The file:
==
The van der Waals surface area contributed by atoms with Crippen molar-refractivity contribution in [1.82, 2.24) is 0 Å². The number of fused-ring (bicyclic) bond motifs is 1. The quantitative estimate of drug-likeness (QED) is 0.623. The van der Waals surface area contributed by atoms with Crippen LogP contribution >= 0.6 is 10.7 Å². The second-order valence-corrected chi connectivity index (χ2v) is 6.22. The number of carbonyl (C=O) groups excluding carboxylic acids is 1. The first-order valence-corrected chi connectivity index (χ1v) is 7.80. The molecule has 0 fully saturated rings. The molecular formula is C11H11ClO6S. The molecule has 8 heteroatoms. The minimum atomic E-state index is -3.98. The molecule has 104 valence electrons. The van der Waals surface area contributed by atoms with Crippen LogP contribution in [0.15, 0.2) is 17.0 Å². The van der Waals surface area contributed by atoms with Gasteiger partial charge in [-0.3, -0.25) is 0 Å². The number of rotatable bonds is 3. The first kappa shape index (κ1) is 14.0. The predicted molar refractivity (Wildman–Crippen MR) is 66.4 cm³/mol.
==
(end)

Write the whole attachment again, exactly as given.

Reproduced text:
The van der Waals surface area contributed by atoms with Crippen molar-refractivity contribution in [1.82, 2.24) is 0 Å². The number of fused-ring (bicyclic) bond motifs is 1. The quantitative estimate of drug-likeness (QED) is 0.623. The van der Waals surface area contributed by atoms with Crippen LogP contribution >= 0.6 is 10.7 Å². The second-order valence-corrected chi connectivity index (χ2v) is 6.22. The number of carbonyl (C=O) groups excluding carboxylic acids is 1. The first-order valence-corrected chi connectivity index (χ1v) is 7.80. The molecule has 0 fully saturated rings. The molecular formula is C11H11ClO6S. The molecule has 8 heteroatoms. The minimum atomic E-state index is -3.98. The molecule has 104 valence electrons. The van der Waals surface area contributed by atoms with Crippen LogP contribution in [0.15, 0.2) is 17.0 Å². The van der Waals surface area contributed by atoms with Gasteiger partial charge in [-0.3, -0.25) is 0 Å². The number of rotatable bonds is 3. The first kappa shape index (κ1) is 14.0. The predicted molar refractivity (Wildman–Crippen MR) is 66.4 cm³/mol.